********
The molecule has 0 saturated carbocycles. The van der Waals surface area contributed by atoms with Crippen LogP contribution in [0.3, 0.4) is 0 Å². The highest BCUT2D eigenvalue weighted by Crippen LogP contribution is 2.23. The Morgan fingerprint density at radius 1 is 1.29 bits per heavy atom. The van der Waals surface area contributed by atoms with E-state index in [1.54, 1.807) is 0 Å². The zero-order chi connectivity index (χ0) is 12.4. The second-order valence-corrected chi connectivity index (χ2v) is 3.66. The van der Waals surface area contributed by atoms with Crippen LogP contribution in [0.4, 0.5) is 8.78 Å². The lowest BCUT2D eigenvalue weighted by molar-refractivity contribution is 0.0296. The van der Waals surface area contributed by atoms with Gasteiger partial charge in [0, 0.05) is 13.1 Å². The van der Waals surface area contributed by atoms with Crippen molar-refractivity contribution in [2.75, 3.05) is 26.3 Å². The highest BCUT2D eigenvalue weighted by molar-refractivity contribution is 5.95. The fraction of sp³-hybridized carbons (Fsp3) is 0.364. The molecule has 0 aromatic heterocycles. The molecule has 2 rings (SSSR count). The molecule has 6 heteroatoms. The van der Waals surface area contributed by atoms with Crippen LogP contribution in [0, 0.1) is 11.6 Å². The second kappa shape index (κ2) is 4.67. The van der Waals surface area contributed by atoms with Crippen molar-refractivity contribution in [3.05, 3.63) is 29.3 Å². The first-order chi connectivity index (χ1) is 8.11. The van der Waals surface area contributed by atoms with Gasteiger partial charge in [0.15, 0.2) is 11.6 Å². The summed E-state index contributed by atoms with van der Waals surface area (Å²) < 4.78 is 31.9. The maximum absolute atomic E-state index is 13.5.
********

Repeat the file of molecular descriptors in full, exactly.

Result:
The molecule has 0 saturated carbocycles. The van der Waals surface area contributed by atoms with Crippen LogP contribution in [0.3, 0.4) is 0 Å². The highest BCUT2D eigenvalue weighted by Crippen LogP contribution is 2.23. The Morgan fingerprint density at radius 1 is 1.29 bits per heavy atom. The van der Waals surface area contributed by atoms with E-state index in [1.54, 1.807) is 0 Å². The zero-order chi connectivity index (χ0) is 12.4. The second-order valence-corrected chi connectivity index (χ2v) is 3.66. The van der Waals surface area contributed by atoms with Crippen LogP contribution in [0.4, 0.5) is 8.78 Å². The lowest BCUT2D eigenvalue weighted by molar-refractivity contribution is 0.0296. The van der Waals surface area contributed by atoms with Gasteiger partial charge in [0, 0.05) is 13.1 Å². The van der Waals surface area contributed by atoms with Crippen molar-refractivity contribution in [2.75, 3.05) is 26.3 Å². The highest BCUT2D eigenvalue weighted by molar-refractivity contribution is 5.95. The fraction of sp³-hybridized carbons (Fsp3) is 0.364. The molecule has 0 aromatic heterocycles. The molecule has 2 rings (SSSR count). The molecule has 6 heteroatoms. The van der Waals surface area contributed by atoms with Crippen LogP contribution in [0, 0.1) is 11.6 Å². The second kappa shape index (κ2) is 4.67. The van der Waals surface area contributed by atoms with Crippen molar-refractivity contribution in [3.05, 3.63) is 29.3 Å². The first-order chi connectivity index (χ1) is 8.11. The van der Waals surface area contributed by atoms with Gasteiger partial charge in [0.15, 0.2) is 11.6 Å². The summed E-state index contributed by atoms with van der Waals surface area (Å²) < 4.78 is 31.9. The maximum absolute atomic E-state index is 13.5.